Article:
In my last post, we talked about everyone’s favorite topic, receiving reproof. I mean, who doesn’t love a hard conversation where someone sees something in our actions, words or character that needs to be corrected? I come from a sarcastic home, and (hopefully you’re tracking with me) listening to someone’s reproof is one of the hardest things for me. The only thing harder is giving it.
Unfortunately for us and our weak flesh, we are commanded to give correction as well as to receive it.
“Do not reprove a scoffer, or he will hate you; reprove a wise man, and he will love you. Give instruction to a wise man, and he will be still wiser; teach a righteous man, and he will increase in learning“ (Proverbs 9:7-9 ESV).
For some of us, this is a horrifying thought because we like to keep the peace and avoid conflict at all costs. For others, this comes naturally. Whatever camp we reside in, we can look to the following steps in Scripture when something or someone needs confronting:
1. Always check yourself first.
“Judge not, that you be not judged … Why do you see the speck that is in your brother’s eye, but do not notice the log that is in your own eye? Or how can you say to your brother,‘Let me take the speck out of your eye,’ when there is the log in your own eye? You hypocrite, first take the log out of your own eye, and then you will see clearly to take the speck out of your brother’s eye” (Matt. 7:1, 3-5).
We have to see the distinction between discerning judgment and hypocritical judgment. Jesus is condemning those who hypocritically judge while excusing their own sins. The point here is that we must do corrective surgery on our logs first; only then will we be able to see straight to be of any help to others.
2. Humble yourself.
“Brothers, if anyone is caught in any transgression, you who are spiritual should restore him in a spirit of gentleness. Keep watch on yourself, lest you too be tempted” (Galatians 6:1).
In order for us to obey the last point, we need to humble ourselves before the Lord. We must put off anger (if there is any), and see ourselves in equal need of God’s grace.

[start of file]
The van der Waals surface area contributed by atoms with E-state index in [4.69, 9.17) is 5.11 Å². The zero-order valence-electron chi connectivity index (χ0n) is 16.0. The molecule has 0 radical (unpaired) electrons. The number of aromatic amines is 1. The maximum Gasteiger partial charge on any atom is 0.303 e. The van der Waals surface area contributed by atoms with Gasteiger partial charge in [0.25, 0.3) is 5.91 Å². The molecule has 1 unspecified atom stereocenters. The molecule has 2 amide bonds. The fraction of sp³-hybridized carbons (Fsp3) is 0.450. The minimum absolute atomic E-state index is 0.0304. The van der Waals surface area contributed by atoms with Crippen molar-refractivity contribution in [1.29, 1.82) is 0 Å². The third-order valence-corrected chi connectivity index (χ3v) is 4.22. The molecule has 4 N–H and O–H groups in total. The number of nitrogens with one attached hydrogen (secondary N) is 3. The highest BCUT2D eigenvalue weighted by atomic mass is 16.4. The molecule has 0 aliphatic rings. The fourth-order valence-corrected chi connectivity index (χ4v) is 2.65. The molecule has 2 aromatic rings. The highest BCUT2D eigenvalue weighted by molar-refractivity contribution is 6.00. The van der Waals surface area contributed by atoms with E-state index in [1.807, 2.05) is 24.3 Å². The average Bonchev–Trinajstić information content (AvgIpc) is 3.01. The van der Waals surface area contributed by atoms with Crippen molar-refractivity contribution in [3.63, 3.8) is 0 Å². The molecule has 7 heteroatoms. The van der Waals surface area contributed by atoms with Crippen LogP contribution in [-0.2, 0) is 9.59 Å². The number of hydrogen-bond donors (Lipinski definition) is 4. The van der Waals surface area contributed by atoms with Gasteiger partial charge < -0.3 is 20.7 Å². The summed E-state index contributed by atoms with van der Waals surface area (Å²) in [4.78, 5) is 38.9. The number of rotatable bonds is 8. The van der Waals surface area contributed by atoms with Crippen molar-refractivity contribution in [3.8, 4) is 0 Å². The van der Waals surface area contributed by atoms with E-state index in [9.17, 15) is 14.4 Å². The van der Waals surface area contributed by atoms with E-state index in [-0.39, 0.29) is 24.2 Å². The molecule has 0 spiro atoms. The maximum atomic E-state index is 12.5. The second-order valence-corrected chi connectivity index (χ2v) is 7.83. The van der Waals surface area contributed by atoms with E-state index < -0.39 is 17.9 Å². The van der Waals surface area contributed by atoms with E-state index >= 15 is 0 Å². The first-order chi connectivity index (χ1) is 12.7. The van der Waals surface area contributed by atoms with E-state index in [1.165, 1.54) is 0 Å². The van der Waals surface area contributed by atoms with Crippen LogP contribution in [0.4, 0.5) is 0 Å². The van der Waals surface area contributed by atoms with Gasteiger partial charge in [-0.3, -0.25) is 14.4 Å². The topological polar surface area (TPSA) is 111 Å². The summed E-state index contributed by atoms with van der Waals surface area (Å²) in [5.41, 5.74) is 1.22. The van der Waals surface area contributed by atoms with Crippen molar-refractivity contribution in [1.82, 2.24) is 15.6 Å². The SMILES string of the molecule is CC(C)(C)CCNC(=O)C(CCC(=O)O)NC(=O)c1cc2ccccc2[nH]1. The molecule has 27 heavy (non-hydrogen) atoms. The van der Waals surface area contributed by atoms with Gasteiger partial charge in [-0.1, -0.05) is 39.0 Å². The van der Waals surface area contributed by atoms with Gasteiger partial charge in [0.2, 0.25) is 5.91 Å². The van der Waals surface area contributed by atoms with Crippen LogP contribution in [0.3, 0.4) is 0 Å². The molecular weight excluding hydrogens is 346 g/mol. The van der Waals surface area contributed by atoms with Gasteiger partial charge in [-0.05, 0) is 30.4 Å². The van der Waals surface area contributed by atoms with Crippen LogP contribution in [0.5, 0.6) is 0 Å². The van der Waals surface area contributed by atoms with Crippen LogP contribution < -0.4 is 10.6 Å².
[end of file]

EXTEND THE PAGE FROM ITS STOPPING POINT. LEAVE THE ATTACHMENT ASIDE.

3. Ask yourself questions.
Is this a believer or an unbeliever? Unbelievers need the gospel more than they need rebuke. Are my concerns biblical or just a matter of opinion? Am I saying this out of love and care for the person? Am I saying this to get revenge for a previous wrong? Is this meant to build them up or tear them down? Have I convinced this person of my love and commitment for them before saying this? Have I earned their ear? Is it necessary? Will not confronting them about this compromise the gospel in any way?
4. Pray for God’s timing.
“A word fitly spoken is like apples of gold in settings of silver” (Prov. 25:11).
Ask God for direction about the “when” and the “where” of this sensitive topic. The Holy Spirit will guide us in the wise direction as we attempt to obey Him in this way.
So, do we cultivate a culture of correction in our lives? Are we humble enough to ask for honest assessments? Do we give careful consideration on how to respond to correction and on how to give it?
“The ear that listens to life-giving reproof will dwell among the wise” (Prov. 15:31).
The following quote from David Mathis sums it all up well. “Even when it’s a rebuke poorly delivered, and the timing and tone are off, and the motivation seems suspect, we’ll want to ransack it for every grain of truth, and then repent, and thank God for the grace of having people in our lives who love us enough to say something.”
Published December 8, 2016